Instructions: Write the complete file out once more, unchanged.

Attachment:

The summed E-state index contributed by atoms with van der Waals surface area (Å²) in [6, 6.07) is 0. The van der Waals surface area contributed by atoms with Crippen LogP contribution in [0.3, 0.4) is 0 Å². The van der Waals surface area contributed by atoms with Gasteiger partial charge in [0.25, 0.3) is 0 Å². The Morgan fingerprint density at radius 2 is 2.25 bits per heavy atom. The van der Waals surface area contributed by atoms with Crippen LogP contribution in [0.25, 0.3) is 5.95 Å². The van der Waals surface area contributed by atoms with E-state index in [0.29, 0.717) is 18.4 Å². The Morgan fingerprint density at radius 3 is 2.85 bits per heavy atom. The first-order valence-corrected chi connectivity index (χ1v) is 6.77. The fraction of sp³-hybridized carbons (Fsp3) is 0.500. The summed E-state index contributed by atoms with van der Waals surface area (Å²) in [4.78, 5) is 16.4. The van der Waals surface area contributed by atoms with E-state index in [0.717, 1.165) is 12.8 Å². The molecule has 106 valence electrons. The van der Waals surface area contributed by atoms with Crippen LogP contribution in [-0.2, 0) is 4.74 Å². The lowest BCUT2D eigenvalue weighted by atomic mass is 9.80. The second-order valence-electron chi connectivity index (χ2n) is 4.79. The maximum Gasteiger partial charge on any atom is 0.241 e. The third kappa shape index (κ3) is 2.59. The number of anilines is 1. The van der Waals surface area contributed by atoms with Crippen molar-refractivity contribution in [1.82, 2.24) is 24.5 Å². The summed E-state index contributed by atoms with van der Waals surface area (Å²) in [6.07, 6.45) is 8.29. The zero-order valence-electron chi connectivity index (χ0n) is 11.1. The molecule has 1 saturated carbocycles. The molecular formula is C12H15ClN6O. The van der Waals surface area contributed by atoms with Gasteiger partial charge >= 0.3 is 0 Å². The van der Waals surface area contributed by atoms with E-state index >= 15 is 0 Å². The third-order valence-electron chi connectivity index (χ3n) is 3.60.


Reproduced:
The summed E-state index contributed by atoms with van der Waals surface area (Å²) in [6, 6.07) is 0. The van der Waals surface area contributed by atoms with Crippen LogP contribution in [0.3, 0.4) is 0 Å². The van der Waals surface area contributed by atoms with Gasteiger partial charge in [0.25, 0.3) is 0 Å². The Morgan fingerprint density at radius 2 is 2.25 bits per heavy atom. The van der Waals surface area contributed by atoms with Crippen LogP contribution in [0.25, 0.3) is 5.95 Å². The van der Waals surface area contributed by atoms with E-state index in [0.29, 0.717) is 18.4 Å². The Morgan fingerprint density at radius 3 is 2.85 bits per heavy atom. The first-order valence-corrected chi connectivity index (χ1v) is 6.77. The fraction of sp³-hybridized carbons (Fsp3) is 0.500. The summed E-state index contributed by atoms with van der Waals surface area (Å²) in [4.78, 5) is 16.4. The van der Waals surface area contributed by atoms with E-state index in [0.717, 1.165) is 12.8 Å². The molecule has 106 valence electrons. The van der Waals surface area contributed by atoms with Crippen LogP contribution in [-0.2, 0) is 4.74 Å². The lowest BCUT2D eigenvalue weighted by atomic mass is 9.80. The second-order valence-electron chi connectivity index (χ2n) is 4.79. The maximum Gasteiger partial charge on any atom is 0.241 e. The third kappa shape index (κ3) is 2.59. The number of anilines is 1. The van der Waals surface area contributed by atoms with Crippen molar-refractivity contribution in [1.82, 2.24) is 24.5 Å². The summed E-state index contributed by atoms with van der Waals surface area (Å²) in [6.07, 6.45) is 8.29. The zero-order valence-electron chi connectivity index (χ0n) is 11.1. The molecule has 1 saturated carbocycles. The molecular formula is C12H15ClN6O. The van der Waals surface area contributed by atoms with Gasteiger partial charge >= 0.3 is 0 Å². The van der Waals surface area contributed by atoms with E-state index >= 15 is 0 Å². The third-order valence-electron chi connectivity index (χ3n) is 3.60.